DraftSight is the latest free 2D DWG CAD product from an AutoCAD competitor. It comes as both a software product and an online community. The worst-kept secret in years is that the technology comes from Graebert.
Dassault Systemes has introduced DraftSight, a 2D CAD program and online collaborative site, which will enable users to deal with legacy data in Autodesk’s DWG format.
DraftSight.com will be an open, online service where visitors can access services and products that will help them work with and share DWG information. It will be coupled with DraftSight, a free 2D CAD application that can already be downloaded from 3ds.com. DraftSight will run on Windows XP, Vista, and Windows 7. Mac OS and Linux versions are on the way.
The company is using technology from Graebert, a German company that has been building DWG tools for over a decade now; most of its business has been to sell technology for integration into OEM products. Most recently the company has re-emerged as a stand-alone CAD company. When DraftSight was announced in early June, Dassault Systemes declined to mention who was developing the technology for them. Graebert, it seems, had its own needs for some PR and wanted a separate announcement about their role in DraftSight. The online community of CAD users and pundits were quick to deny them a separate debut, outing Graebert as the developer of DraftSight within hours of the original Dassault announcement.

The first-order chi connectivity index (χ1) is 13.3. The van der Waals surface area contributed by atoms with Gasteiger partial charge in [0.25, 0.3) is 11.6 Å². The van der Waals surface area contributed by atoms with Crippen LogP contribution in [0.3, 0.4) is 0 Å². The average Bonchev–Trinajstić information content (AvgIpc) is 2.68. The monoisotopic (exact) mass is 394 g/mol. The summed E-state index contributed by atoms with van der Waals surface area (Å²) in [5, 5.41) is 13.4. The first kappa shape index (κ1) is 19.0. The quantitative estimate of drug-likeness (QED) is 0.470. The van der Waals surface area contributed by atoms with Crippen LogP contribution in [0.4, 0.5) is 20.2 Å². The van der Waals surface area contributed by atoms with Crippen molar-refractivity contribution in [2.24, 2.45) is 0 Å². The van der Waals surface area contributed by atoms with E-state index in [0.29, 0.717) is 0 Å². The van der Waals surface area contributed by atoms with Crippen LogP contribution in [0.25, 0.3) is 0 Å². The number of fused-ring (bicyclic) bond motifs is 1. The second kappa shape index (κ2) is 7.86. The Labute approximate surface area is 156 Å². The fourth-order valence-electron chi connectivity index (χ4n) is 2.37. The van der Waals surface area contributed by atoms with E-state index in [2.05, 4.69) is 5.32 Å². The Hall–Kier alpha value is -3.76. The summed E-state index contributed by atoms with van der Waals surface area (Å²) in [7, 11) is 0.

Dassault promises to actively support the DraftSight Community site as a resource for all CAD users and says further development of DraftSight will reflect the participation of members. In addition to the free community, Dassault will also offer fee based support with telephone email, and remote desktop support.
What do we think?
We’re thinking that we’ve seen this movie before. Free 2D CAD is available and will obviously become even more available over time. DWG support also exists in varying levels of faithfulness to the original content. That’s not to say that the end users don’t encounter problems bringing in old data into new systems. Many companies hold AutoCAD licenses simply to maintain control of their legacy data. That’s why Autodesk is working so hard to move its customer base away from AutoCAD to its advanced software products.
What’s important for readers to know is, how does this impact Autodesk? Frankly, we really haven’t seen that much of a threat from DWG conversion issues—after all, the point is that these people aren’t primarily using AutoCAD, they’re committed to some other product and just trying to move their data along. The real question is how many people are still actively working in 2D with maybe a little 3D involvement. Their number is legion, and Autodesk keeps improving AutoCAD to make a move to the competition harder to justify. — K.M.